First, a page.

I am a bit of an iconoclast, myself. I rather think Villars won the battle of Malplaquet. Being in possession of the battlefield (and being able to prevent any relief of Mons) weighs rather lightly compared to the relative losses. The similar situation at Villaviciosa is generally accepted as an allied defeat.

    On Marlborough and Spain, I do not think the idea was seriously entertained, least of all by Marlborough. The command situation there was a complete screw-up, even before Almansa. Marlborough had pushed very hard to send Noyelles to Spain as C-in-C, but when Noyelles arrived in 1706 he found Peterborough on one side and Das Minas and Galway on the other, all claiming command. Stanhope was playing political Commissar and none of them had any modern large-scale battle experience (Galway had been at Aughrim and Landen but only at brigade level command.

    Noyelles had the required rank and experience and had been entrusted by Marlborough with breaking the lines of Brabant, but as King Charles commander, had no troops in Spain except the Catalan recruits and although he pushed his plan through for 1707, failed at imposing any command. Das Minas and Galway were caught out by Berwick on the wrong side of the planned route of march, resulting in Almansa.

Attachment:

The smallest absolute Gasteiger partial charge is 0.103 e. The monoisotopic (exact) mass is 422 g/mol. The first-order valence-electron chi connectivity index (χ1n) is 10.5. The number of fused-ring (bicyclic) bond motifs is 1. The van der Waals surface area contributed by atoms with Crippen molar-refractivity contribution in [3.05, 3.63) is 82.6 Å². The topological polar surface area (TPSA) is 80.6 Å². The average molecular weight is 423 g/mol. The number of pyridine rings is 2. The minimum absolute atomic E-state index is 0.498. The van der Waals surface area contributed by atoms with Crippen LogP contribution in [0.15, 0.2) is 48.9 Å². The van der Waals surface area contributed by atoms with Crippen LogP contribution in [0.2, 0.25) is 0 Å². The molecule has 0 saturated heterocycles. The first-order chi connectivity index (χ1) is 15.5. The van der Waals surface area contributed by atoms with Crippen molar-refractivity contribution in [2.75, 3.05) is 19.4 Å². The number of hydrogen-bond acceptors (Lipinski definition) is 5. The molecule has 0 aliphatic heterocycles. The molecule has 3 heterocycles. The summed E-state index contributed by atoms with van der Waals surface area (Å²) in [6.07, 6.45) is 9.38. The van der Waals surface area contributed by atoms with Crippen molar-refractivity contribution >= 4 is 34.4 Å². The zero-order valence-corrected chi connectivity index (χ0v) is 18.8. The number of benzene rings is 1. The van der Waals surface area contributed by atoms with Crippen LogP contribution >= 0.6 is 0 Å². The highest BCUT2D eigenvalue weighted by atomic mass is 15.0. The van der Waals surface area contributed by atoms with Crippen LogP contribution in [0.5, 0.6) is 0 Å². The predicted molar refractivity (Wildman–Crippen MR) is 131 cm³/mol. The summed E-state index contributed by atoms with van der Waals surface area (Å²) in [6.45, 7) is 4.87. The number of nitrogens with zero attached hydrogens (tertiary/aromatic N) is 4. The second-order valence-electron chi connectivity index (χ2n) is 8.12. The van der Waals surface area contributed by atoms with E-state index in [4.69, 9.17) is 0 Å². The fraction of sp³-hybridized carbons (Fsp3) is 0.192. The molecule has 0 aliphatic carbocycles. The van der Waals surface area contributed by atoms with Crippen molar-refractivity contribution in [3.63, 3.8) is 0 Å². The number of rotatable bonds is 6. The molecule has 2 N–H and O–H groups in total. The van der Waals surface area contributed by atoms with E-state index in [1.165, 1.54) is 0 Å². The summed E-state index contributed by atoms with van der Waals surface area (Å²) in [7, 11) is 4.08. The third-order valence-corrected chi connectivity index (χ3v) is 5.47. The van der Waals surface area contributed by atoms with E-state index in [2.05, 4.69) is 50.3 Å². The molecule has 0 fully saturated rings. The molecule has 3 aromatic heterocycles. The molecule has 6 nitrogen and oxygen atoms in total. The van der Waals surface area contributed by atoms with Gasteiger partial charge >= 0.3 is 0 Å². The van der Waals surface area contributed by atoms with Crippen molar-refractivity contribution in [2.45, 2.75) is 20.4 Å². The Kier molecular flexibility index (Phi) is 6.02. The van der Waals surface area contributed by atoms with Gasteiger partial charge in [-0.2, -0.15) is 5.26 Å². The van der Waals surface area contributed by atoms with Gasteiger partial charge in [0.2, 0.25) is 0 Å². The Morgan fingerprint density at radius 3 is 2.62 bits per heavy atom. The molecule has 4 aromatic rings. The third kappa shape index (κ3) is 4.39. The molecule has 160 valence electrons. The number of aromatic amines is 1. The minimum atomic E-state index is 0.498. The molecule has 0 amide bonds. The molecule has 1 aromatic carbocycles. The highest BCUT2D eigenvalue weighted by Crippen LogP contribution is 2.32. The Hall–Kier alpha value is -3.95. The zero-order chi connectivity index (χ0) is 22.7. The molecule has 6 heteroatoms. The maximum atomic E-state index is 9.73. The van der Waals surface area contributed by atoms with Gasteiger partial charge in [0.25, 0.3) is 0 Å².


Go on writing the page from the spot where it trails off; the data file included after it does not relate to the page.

For Marlborough, who was extremely sensitive to any situation that would place him in difficulty, to go to Spain, supersede Noyelles and fight with the remnants of the allied army, with no assurance of success…. No way.

    PS. Thanks for for the Cortisos link. I read it with interest and am now trying to establish a possible relationship with hte Dutch commissary Dedel.

    • jostwald says :

      A belated thanks for the post.
      Somewhat unrelatedly, I should have realized earlier that the “Man of our Own” reference in the context of Almansa is likely referring to the defeated Allied commander, the French Huguenot Henri Massue de Ruvigny, earl of Galway, who was the ENGLISH commander at the battle. See what happens when you put a foreigner in charge?